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Wiccans and many other Pagans celebrate the esbats, which are the full moons. The new moons are also celebrated by many groups, and some very dedicated groups also celebrate the first and last quarter. Traditionally, the Sabbats are times of celebration, while magical work is done at the esbats.

There are thirteen canonical full moons each year, although some years will have only twelve, because a lunar month is more than twenty-eight days long (actually about 29 1/2 days). A "blue moon" is popularly defined as the second full moon in a calendar month, although some define it as the second full moon while the sun is in one sign of the Zodiac. Those definitions of a "blue moon" are of a recent date as the original definition that gave rise to the phrase "once in a blue moon" has been generally forgotten. The original definition related to the moon actually being blue. This occurs when Venus is very close to the Earth and geocentricly on the opposite side of the Moon from the Sun and the sky is very clear. The dark part of the Moon is then illuminated by Venus and appears to be a pale blue color.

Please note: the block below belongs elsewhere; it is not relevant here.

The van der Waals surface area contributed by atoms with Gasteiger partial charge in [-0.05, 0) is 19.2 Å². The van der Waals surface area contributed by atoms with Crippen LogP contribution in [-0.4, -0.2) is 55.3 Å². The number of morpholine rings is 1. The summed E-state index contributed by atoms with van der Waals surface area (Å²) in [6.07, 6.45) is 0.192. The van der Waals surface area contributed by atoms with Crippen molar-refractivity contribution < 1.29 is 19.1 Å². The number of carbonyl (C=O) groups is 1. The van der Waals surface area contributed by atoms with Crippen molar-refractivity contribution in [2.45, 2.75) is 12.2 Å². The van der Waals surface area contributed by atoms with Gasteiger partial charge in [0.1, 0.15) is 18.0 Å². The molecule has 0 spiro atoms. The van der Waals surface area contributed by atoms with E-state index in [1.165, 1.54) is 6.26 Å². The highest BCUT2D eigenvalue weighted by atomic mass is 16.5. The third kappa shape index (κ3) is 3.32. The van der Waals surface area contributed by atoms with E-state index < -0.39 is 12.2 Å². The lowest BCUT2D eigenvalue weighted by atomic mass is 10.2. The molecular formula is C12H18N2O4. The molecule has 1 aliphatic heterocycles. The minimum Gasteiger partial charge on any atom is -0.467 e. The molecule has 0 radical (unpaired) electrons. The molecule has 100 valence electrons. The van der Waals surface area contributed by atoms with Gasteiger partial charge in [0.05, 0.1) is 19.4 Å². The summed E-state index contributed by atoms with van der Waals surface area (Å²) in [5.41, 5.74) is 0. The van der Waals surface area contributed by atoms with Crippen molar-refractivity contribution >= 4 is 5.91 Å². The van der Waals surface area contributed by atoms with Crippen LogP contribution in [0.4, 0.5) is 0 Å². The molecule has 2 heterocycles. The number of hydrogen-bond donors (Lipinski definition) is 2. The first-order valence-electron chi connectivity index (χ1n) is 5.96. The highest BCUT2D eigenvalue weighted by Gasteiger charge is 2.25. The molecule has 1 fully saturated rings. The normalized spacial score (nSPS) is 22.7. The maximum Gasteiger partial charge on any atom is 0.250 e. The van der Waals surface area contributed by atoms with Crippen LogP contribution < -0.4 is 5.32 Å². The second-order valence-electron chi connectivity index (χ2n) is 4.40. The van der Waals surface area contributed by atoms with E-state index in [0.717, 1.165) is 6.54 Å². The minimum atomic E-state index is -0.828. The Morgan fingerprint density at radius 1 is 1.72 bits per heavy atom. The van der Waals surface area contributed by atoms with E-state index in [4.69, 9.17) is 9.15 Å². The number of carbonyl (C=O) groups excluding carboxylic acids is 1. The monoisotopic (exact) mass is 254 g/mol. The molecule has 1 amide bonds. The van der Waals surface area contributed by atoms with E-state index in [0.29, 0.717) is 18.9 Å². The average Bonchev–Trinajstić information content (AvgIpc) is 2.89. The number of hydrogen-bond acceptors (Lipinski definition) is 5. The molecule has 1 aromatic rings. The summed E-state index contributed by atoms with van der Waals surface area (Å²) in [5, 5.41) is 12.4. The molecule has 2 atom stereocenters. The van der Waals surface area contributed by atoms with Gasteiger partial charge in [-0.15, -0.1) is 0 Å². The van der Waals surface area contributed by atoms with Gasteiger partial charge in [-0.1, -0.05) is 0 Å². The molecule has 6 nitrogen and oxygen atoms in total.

In The Witches' Goddess, Janet and Stewart Farrar note that the Babylonians considered the new moon to be the time when the Goddess was menstruating, and it was bad luck to do work on that day. In Jewish culture, the new moon is the first day of the month, called Rosh Chodesh, and is still observed by some as a holiday for women.

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